Saving obedience

20 February OS 2018: Monday of the Third Week of Lent; S. Leo of Catania

The first reading at Vespers today is Genesis 6:9-22.

“…Noah was well pleasing to God (6:9).” Why? Because”…Noah did all things whatsoever the LORD God commanded him, so did he (6:22).”

Noah and his family survived the Great Flood and laid the foundation for the whole future of the human race, because one person did “…whatsoever the LORD God commanded him…” Noah, by obeying God, preserved an earthly future for the entire race of man. His obedience foreshadows the perfect obedience of the New Adam, our Lord Jesus Christ, Who bestowed an eternal future upon our race by His obedience unto death upon the Cross.

It is fashionable today to say that Orthodoxy is all about “mysticism” and supposed visions of “elders” and “hesychasm” and so forth, and that insisting on obedience to the Ten Commandments and the moral precepts of the Church is some kind of “fundamentalist” hang-up. People can believe this if they want (and people do tend to believe whatever offers the path of least resistance to their passions), but this approach will certainly lead them into both delusion and immorality. Without struggling to practice the ABC’s of a moral life based on the plainly revealed requirements of the Faith, a Christian never attains genuine spiritual experience. Whatever exalted experiences the deluded person does enjoy are impermanent, illusory, and elusive. He refuses the boring and hard-won security of building his house on the rock of Christ’s words and prefers to wander about a spiritual Disneyland hall of mirrors until a certain monster from the labyrinth comes out and devours him.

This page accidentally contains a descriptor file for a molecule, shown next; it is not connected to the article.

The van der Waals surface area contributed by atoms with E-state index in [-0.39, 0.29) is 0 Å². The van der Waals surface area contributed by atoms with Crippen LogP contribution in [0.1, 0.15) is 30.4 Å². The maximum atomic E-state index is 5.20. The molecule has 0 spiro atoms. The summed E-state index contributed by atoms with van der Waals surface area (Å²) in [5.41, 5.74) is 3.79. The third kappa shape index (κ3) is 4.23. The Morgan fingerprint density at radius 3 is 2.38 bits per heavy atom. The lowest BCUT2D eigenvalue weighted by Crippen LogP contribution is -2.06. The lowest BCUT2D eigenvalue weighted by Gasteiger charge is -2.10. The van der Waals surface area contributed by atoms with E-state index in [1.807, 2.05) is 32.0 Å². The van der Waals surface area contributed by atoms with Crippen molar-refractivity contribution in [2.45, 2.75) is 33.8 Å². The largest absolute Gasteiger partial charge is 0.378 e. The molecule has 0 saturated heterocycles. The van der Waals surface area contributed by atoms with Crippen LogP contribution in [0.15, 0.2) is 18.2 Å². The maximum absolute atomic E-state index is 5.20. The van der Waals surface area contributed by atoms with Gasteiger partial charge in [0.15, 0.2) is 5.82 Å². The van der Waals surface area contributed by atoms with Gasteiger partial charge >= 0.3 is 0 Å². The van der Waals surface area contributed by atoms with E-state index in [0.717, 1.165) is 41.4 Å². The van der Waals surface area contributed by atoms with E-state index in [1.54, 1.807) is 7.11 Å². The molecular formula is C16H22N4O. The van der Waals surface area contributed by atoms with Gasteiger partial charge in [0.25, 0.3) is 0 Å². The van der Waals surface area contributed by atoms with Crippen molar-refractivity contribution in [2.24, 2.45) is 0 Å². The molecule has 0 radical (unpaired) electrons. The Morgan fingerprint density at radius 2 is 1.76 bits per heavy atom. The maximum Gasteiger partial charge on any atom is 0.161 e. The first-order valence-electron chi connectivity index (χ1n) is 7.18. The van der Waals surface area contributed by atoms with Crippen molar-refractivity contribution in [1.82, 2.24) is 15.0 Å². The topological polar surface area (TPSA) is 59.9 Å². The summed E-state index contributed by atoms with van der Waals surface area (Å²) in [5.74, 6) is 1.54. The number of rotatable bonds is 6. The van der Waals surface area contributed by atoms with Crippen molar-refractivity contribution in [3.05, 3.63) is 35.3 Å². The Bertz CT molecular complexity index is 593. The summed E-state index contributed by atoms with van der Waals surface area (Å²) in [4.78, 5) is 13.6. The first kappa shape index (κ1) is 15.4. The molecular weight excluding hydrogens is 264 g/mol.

It is fashionable today to say that Orthodoxy is just one (maybe the best, but still just one) among many “traditional religions,” and that “many ways lead to God.” To believe in the exclusive claims of the Church is just more “fundamentalism.” “I just cannot believe,” says the “tolerant” nominal Orthodox, “that people could go to hell for not believing in this or that dogma of the Orthodox Church.”

This is your problem, my friend: you cannot believe. You refuse the obedience of Faith. Noah, by contrast, obeyed God. This one person, exercising the obedience of Faith, saved the human race. He believed that everyone except his family was going to drown, because God told him so.

Be like him.

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